When there are too many unsecured creditors to go around, however, how do consumers chose who gets their scarce dollars? A new research paper, Winning the Battle but Losing the War: The Psychology of Debt Management, uses a series of experiments to explore this question. The authors find that consumers focus on making payments that reduce the number of open accounts, which the researchers call "debt account aversion," rather than solely on paying off the debt with the highest cost interest rate. The latter would ultimately reduce the total cost of credit, an approach that the researchers term "perfectly rational."  In a series of stylized debt games played by students, not even one student consistently repaid in multiple rounds of the game all of their available cash to the open debt account with the highest interest rate. The pattern of debt account aversion--using some cash to pay off small accounts--held across a variety of conditions, although the researchers find some interventions that reduce the practice, such as prominently highlighting the amount of interest accumulated on each debt between rounds. But is debt account aversion really a "mistake"? Should policymakers be discouraging this behavioral trait?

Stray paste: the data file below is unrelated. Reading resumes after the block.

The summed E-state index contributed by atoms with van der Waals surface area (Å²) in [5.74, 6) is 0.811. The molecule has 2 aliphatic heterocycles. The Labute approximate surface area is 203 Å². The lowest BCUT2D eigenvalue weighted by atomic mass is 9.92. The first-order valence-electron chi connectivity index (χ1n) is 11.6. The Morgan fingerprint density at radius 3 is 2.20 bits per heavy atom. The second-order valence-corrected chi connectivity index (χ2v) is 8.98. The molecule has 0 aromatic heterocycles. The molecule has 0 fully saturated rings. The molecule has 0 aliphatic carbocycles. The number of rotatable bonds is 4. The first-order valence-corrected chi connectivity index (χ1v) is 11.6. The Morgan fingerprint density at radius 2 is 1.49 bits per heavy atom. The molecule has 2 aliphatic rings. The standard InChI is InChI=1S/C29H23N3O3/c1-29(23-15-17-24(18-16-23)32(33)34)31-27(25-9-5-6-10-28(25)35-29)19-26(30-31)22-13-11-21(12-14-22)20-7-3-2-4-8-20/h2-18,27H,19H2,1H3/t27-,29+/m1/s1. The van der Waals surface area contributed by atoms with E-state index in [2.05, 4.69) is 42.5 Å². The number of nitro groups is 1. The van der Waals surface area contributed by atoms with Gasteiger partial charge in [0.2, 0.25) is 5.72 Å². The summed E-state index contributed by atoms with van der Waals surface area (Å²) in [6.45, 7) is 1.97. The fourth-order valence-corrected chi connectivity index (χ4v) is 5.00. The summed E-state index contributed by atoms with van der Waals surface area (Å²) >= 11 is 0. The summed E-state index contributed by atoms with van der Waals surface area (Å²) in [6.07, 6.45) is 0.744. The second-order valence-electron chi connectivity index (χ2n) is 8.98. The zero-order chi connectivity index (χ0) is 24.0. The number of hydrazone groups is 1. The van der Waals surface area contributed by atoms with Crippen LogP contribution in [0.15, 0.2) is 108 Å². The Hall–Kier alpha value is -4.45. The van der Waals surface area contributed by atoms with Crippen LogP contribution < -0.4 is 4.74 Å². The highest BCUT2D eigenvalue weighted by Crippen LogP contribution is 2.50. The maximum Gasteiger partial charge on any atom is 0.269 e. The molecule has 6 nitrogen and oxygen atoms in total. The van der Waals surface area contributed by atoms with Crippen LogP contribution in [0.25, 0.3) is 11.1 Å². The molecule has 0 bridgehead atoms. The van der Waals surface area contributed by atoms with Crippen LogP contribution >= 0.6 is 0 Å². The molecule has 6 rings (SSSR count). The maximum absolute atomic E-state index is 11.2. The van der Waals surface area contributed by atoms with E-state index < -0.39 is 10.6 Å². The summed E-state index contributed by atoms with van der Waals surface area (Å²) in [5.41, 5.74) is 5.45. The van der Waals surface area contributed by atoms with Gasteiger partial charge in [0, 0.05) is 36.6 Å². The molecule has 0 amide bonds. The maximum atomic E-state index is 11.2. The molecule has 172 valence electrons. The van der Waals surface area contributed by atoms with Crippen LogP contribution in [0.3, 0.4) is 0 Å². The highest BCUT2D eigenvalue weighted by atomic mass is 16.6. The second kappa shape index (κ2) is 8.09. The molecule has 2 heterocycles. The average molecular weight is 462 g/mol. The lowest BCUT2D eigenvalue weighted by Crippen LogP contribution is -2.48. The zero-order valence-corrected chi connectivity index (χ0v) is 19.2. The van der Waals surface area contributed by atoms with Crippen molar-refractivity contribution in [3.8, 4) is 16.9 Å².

Continue reading "Allocating Scarce Dollars: Payment Hierachy" »

The Wall Street Journal's CFPB Smear Campaign Continues

posted by Adam Levitin

The Wall Street Journal editorial page has its fourth hit job in two weeks attacking Elizabeth Warren. It's hard to think of the last time the WSJ editorial page assaulted any individual government official for such extended and personalized animus. (Maybe President Clinton or Elliot Spitzer?) And as I've noted before (here and here), the WSJ keeps stretching the facts in these percussive pieces.

The WSJ's attacks are also way out of line with the mainstream media. You might say they're tone-deaf. Here's a litany of recent pieces supporting the CFPB: SFChronicle, Californian, Las Vegas Sun, Philadelphia Inquirer (and again here), Bangor Daily News, Miami Herald. It would seem that everyone except Wall Street understands the need for the CFPB and that Elizabeth Warren is the person for the directorship.